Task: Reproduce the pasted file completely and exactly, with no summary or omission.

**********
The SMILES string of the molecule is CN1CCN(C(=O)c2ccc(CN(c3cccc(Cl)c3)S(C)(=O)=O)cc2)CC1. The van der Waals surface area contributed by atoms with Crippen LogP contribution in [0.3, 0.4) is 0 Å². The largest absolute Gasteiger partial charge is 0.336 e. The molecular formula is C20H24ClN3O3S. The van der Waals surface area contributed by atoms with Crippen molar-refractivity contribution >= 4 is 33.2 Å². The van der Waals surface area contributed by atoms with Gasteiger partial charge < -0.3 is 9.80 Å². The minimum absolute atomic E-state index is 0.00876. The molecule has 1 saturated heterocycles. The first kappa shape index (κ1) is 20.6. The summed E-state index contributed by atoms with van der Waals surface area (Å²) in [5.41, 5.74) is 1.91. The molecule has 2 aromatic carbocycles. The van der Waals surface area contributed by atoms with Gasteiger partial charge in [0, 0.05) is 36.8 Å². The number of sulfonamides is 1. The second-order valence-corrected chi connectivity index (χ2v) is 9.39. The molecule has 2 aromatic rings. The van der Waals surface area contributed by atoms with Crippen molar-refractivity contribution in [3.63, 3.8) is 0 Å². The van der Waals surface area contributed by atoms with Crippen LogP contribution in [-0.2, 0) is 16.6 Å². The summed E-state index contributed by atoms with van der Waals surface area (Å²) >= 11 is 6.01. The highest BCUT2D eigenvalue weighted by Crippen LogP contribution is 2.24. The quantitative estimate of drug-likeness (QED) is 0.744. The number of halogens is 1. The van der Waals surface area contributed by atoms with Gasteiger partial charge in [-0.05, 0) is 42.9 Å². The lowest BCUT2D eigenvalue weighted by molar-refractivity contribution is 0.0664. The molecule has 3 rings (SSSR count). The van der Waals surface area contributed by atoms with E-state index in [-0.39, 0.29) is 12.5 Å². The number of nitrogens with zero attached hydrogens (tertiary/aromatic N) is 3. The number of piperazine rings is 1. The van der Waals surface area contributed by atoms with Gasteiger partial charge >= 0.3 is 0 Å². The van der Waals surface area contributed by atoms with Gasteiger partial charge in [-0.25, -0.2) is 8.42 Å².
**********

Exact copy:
The SMILES string of the molecule is CN1CCN(C(=O)c2ccc(CN(c3cccc(Cl)c3)S(C)(=O)=O)cc2)CC1. The van der Waals surface area contributed by atoms with Crippen LogP contribution in [0.3, 0.4) is 0 Å². The largest absolute Gasteiger partial charge is 0.336 e. The molecular formula is C20H24ClN3O3S. The van der Waals surface area contributed by atoms with Crippen molar-refractivity contribution >= 4 is 33.2 Å². The van der Waals surface area contributed by atoms with Gasteiger partial charge < -0.3 is 9.80 Å². The minimum absolute atomic E-state index is 0.00876. The molecule has 1 saturated heterocycles. The first kappa shape index (κ1) is 20.6. The summed E-state index contributed by atoms with van der Waals surface area (Å²) in [5.41, 5.74) is 1.91. The molecule has 2 aromatic carbocycles. The van der Waals surface area contributed by atoms with Gasteiger partial charge in [0, 0.05) is 36.8 Å². The number of sulfonamides is 1. The second-order valence-corrected chi connectivity index (χ2v) is 9.39. The molecule has 2 aromatic rings. The van der Waals surface area contributed by atoms with Crippen molar-refractivity contribution in [3.63, 3.8) is 0 Å². The van der Waals surface area contributed by atoms with Crippen LogP contribution in [-0.2, 0) is 16.6 Å². The summed E-state index contributed by atoms with van der Waals surface area (Å²) >= 11 is 6.01. The highest BCUT2D eigenvalue weighted by Crippen LogP contribution is 2.24. The quantitative estimate of drug-likeness (QED) is 0.744. The number of halogens is 1. The van der Waals surface area contributed by atoms with Gasteiger partial charge in [-0.05, 0) is 42.9 Å². The lowest BCUT2D eigenvalue weighted by molar-refractivity contribution is 0.0664. The molecule has 3 rings (SSSR count). The van der Waals surface area contributed by atoms with E-state index in [-0.39, 0.29) is 12.5 Å². The number of nitrogens with zero attached hydrogens (tertiary/aromatic N) is 3. The number of piperazine rings is 1. The van der Waals surface area contributed by atoms with Gasteiger partial charge >= 0.3 is 0 Å². The van der Waals surface area contributed by atoms with Gasteiger partial charge in [-0.25, -0.2) is 8.42 Å².